“…(2) Animals overdue for a booster vaccination should be evaluated on a case-by-case basis based on severity of exposure, time elapsed since last vaccination, number of previous vaccinations, current health status, and local rabies epidemiologic factors to determine need for euthanasia or immediate revaccination and observation with isolation.”
“… Within 28 days after initial vaccination, a peak rabies virus antibody titer is reached, and the animal can be considered immunized (29,31–33). An animal is currently vaccinated and is considered immunized if the initial vaccination was administered at least 28 days previously or booster vaccinations have been administered in accordance with this compendium.”
It appears that many are interpreting “If a previously vaccinated animal is overdue for a booster, the animal should be revaccinated” in the first section quoted to mean that upon the “due date” all antibodies from earlier vaccinations disappear and the animal has no immunity whatever. Thus they believe that the series of vaccinations must be repeated: the first vaccination after an “expired” vaccination is regarded as the initial vaccination and must be boostered a year later.
That interpretation disregards the two following sections referring to this situation, which say, though not clearly, that a booster is a booster, and will assure immunity to the same extent as the booster given a year after initial vaccination.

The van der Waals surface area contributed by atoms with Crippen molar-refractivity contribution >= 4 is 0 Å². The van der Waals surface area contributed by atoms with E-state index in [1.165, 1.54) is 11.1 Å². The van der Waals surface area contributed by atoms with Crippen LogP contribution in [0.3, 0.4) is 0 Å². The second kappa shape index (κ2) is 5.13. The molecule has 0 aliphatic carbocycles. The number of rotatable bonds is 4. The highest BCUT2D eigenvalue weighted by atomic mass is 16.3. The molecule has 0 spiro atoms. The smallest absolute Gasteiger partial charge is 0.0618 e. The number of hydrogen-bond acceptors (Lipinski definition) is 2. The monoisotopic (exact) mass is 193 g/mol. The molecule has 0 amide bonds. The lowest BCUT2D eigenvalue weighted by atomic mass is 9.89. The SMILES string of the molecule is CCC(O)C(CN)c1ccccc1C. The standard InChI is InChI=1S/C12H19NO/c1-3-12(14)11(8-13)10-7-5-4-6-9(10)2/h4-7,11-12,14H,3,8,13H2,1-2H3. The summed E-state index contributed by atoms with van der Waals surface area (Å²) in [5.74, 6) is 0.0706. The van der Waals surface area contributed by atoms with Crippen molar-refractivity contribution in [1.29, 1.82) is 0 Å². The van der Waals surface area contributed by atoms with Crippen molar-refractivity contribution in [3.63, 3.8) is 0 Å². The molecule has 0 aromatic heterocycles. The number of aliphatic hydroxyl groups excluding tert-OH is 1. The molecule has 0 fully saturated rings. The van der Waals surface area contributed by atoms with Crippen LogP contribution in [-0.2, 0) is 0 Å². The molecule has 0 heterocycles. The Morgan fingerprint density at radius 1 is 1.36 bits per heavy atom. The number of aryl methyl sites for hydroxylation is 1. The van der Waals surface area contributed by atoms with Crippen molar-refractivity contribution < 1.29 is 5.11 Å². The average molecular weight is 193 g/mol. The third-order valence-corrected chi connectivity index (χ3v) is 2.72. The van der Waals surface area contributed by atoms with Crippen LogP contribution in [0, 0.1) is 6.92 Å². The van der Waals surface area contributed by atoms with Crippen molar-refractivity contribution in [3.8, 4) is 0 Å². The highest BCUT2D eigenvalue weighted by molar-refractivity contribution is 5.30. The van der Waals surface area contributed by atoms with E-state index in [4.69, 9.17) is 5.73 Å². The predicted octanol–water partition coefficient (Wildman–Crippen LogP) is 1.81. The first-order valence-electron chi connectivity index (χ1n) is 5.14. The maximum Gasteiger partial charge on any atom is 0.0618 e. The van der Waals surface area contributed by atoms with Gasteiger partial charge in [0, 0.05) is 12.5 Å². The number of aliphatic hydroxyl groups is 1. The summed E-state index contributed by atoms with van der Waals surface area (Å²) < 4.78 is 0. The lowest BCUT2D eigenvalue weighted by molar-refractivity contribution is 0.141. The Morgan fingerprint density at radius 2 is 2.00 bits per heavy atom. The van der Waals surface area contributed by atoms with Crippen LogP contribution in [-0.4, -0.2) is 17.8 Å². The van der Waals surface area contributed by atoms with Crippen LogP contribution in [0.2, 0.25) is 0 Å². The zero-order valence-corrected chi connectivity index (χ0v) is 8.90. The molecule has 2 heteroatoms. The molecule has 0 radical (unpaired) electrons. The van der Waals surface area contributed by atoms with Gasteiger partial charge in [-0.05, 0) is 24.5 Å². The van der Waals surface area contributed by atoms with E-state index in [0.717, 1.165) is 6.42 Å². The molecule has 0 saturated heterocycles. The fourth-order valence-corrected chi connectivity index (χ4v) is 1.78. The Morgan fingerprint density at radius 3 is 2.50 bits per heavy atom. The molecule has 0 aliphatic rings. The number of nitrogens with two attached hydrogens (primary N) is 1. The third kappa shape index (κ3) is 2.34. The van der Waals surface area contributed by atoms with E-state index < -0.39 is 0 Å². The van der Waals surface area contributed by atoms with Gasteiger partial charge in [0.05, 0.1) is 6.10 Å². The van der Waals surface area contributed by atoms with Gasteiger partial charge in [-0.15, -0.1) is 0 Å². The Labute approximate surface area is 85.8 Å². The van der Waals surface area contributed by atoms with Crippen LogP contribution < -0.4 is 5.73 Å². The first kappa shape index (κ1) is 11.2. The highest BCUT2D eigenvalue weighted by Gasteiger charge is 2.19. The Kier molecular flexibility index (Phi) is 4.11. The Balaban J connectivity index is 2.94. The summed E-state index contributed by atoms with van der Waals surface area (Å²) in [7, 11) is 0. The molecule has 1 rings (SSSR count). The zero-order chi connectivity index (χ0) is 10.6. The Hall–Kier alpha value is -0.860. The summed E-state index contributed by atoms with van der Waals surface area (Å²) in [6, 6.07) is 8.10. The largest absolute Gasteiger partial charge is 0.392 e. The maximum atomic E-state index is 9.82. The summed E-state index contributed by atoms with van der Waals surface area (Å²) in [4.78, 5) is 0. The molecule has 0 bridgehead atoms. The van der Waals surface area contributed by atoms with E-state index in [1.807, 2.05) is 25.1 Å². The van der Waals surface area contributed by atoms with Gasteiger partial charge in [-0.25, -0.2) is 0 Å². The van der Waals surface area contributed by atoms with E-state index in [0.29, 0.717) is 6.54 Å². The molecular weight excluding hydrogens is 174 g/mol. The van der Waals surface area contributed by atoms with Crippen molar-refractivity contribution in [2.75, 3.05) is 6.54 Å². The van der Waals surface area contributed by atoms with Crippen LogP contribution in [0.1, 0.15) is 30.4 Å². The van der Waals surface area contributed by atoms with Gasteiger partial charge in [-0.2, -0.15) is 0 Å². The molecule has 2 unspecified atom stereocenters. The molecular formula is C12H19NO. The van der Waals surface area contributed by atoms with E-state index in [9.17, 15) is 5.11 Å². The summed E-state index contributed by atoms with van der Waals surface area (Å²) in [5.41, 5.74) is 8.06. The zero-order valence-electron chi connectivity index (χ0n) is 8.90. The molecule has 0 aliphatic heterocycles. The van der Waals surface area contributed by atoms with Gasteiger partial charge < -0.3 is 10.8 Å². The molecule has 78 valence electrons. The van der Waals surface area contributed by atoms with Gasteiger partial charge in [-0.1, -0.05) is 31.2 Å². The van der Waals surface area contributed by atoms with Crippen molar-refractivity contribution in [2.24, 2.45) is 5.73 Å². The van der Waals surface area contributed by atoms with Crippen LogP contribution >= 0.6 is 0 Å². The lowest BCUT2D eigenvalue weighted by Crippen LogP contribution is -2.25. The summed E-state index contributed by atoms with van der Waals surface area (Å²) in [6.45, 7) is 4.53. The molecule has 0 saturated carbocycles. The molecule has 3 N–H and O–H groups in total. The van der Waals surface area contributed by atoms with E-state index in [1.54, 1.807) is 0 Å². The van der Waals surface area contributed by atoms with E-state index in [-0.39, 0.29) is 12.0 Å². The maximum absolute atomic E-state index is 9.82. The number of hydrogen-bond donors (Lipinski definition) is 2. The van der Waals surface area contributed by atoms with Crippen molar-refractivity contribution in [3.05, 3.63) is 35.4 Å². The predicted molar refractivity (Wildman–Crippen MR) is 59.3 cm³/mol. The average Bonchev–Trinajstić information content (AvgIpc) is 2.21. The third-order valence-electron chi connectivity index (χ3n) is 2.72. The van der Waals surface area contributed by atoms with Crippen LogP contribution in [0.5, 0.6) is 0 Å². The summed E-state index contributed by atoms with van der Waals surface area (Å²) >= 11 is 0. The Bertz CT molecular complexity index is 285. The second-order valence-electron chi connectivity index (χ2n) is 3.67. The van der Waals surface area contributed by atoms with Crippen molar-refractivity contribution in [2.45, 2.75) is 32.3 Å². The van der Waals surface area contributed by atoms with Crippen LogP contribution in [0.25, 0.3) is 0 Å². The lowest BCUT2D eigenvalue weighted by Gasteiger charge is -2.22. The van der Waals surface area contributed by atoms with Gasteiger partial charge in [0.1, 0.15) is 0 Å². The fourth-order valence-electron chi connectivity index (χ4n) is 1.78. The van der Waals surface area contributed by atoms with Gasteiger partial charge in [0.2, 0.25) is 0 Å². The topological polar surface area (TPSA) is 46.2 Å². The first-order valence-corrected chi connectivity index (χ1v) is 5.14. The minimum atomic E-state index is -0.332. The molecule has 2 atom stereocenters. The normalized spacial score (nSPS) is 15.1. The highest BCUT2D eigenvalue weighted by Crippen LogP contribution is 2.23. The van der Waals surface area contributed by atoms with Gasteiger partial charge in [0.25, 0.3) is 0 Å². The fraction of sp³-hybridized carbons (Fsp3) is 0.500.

The compendium does not say, anywhere, that an animal which is overdue for a booster (one year or three year) should be regarded as never having been vaccinated. But apparently that is the policy of the McKamey facility and probably the vast majority of animal control agencies and animal shelters/rescues.
If anyone can point to a place in the compendium that advises “an animal whose booster is overdue should be treated as having had no previous vaccination” I would be glad to have my understanding corrected. And I would then request that the NASPHV clearly state that in the next update of the compendium.
Thank you for this info Elaine. On top of all this, I don’t understand why a dog who jumped on a person has to be quarantined at the pound for rabies. The article does not state he bit the person.
This is just..infuriating. What dog DOESNT jump on people?? They should be killed for that?! Ugh!
Maybe missed “CARRYING A PIZZA.” Or perhaps they figured the dog was salivating and the pizza person might have had a hangnail?
This is just another incident of hasty murder!!!